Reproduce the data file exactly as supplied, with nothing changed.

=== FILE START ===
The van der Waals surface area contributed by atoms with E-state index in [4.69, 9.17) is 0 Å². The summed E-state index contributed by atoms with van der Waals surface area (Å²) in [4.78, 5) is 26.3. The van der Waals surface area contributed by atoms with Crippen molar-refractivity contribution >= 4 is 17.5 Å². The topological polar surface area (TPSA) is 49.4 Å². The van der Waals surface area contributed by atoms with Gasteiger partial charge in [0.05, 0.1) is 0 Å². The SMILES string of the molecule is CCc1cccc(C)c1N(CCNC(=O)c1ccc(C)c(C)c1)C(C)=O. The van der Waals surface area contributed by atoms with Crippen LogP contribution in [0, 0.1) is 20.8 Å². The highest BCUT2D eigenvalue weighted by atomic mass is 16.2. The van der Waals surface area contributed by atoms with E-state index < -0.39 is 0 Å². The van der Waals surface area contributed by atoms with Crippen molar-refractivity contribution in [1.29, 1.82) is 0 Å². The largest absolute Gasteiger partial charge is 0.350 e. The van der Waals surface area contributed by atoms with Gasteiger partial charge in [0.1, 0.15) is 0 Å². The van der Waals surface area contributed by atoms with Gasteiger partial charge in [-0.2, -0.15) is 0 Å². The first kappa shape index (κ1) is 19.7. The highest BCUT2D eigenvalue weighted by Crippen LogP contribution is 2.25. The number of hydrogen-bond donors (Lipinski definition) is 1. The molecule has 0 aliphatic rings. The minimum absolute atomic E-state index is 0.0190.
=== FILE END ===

The van der Waals surface area contributed by atoms with E-state index in [4.69, 9.17) is 0 Å². The summed E-state index contributed by atoms with van der Waals surface area (Å²) in [4.78, 5) is 26.3. The van der Waals surface area contributed by atoms with Crippen molar-refractivity contribution >= 4 is 17.5 Å². The topological polar surface area (TPSA) is 49.4 Å². The van der Waals surface area contributed by atoms with Gasteiger partial charge in [0.05, 0.1) is 0 Å². The SMILES string of the molecule is CCc1cccc(C)c1N(CCNC(=O)c1ccc(C)c(C)c1)C(C)=O. The van der Waals surface area contributed by atoms with Crippen LogP contribution in [0, 0.1) is 20.8 Å². The highest BCUT2D eigenvalue weighted by atomic mass is 16.2. The van der Waals surface area contributed by atoms with E-state index < -0.39 is 0 Å². The van der Waals surface area contributed by atoms with Crippen molar-refractivity contribution in [1.29, 1.82) is 0 Å². The largest absolute Gasteiger partial charge is 0.350 e. The van der Waals surface area contributed by atoms with Gasteiger partial charge in [0.1, 0.15) is 0 Å². The van der Waals surface area contributed by atoms with Gasteiger partial charge in [-0.2, -0.15) is 0 Å². The first kappa shape index (κ1) is 19.7. The highest BCUT2D eigenvalue weighted by Crippen LogP contribution is 2.25. The number of hydrogen-bond donors (Lipinski definition) is 1. The molecule has 0 aliphatic rings. The minimum absolute atomic E-state index is 0.0190.